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Homeowners deepest underwater: No relief in sight

Home prices are rising, and homeowners have collectively regained trillions of dollars in home equity since the worst of the real estate crash. For some borrowers, however, it is not enough, not nearly enough to bring them back into the black on their home loans.

These so-called underwater borrowers are stuck in place, unable to sell without paying into their mortgages. For those deepest underwater, there is very little hope in sight.

"It's great news that the level of negative equity is falling, but what really worries me is the depth of negative equity. Millions of Americans are so far underwater, it's likely they may not regain equity for up to a decade or more at these rates," said Zillow Chief Economist Dr. Stan Humphries.

Family sitting on roof of underwater home
John Lund | Blend Images | Getty Images

Nearly eight million borrowers, or 15.4 percent of homeowners with a mortgage, still owe more than their homes are worth, according to Zillow. While the numbers continue to improve, about half of those borrowers owe the bank at least 20 percent more than their homes are worth.

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U.S. homeowners lost about $5 trillion dollars collectively in the housing crash, but home prices are now up about 30 percent from the trough of the market in March of 2012, according to the S&P/Case Shiller Home Price Index. They are still, however about 15 percent below the peak of prices in the summer of 2006. Home equity rose to $11.7 trillion in the first quarter of this year, the highest since 2007, according to new numbers from the Federal Reserve released this week.

That is causing ripple effects up and down the chain of the housing market, and leading to severe shortages of homes for sale nationwide.

"Because negative equity is concentrated so heavily at the lower end, it throws a real wrench in the traditional housing market conveyor belt," said Humphries. "Potential first-time buyers have difficulty finding affordable homes for sale because those homes are stuck in negative equity. And owners of those homes can't move up the chain because they're stuck underwater in the entry-level home they bought years ago."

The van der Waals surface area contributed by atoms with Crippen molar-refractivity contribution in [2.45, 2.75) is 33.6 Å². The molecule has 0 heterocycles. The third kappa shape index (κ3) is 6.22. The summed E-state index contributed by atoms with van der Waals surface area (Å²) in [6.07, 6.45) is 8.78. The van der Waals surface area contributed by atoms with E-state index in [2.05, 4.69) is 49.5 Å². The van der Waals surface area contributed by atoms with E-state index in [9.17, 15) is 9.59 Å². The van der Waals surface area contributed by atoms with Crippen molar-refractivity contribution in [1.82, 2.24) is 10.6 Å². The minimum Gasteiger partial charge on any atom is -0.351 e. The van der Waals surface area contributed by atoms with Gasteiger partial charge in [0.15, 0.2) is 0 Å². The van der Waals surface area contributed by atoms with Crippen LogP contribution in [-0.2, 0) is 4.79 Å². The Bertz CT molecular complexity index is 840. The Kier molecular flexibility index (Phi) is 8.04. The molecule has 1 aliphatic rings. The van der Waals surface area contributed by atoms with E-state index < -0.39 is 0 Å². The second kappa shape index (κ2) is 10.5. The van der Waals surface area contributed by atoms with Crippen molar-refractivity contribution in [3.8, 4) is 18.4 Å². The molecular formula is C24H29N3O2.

David and Heather Littlejohn would have been moving up to a larger home this year, but they are still underwater on their mortgage. They are expecting their third child this summer, and their home, about an hour south of Eugene, Oregon, is bursting at the seams.

"We're structurally trapped," said David.

When we first interviewed the Littlejohns two years ago, they said they expected to be able to move soon, but doing that now would still require paying into the mortgage. Home prices in their area have rebounded somewhat, but they were deep underwater at the worst of the crash and are still recovering.

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The Littlejohns paid $325,000 to build their home as newlyweds in 2005. It was then appraised at $425,000. David estimates it is probably worth about $280,000 today, but they owe about that much on the mortgage. Moving, with all its added costs, not to mention paying for a bigger home, is out of the question for now, but not necessarily for the future.

"Work has been healthy. If things continue down the path we're going, we'll do it the old fashioned way: We'll buy our way out. We have the capacity to save for that," David said.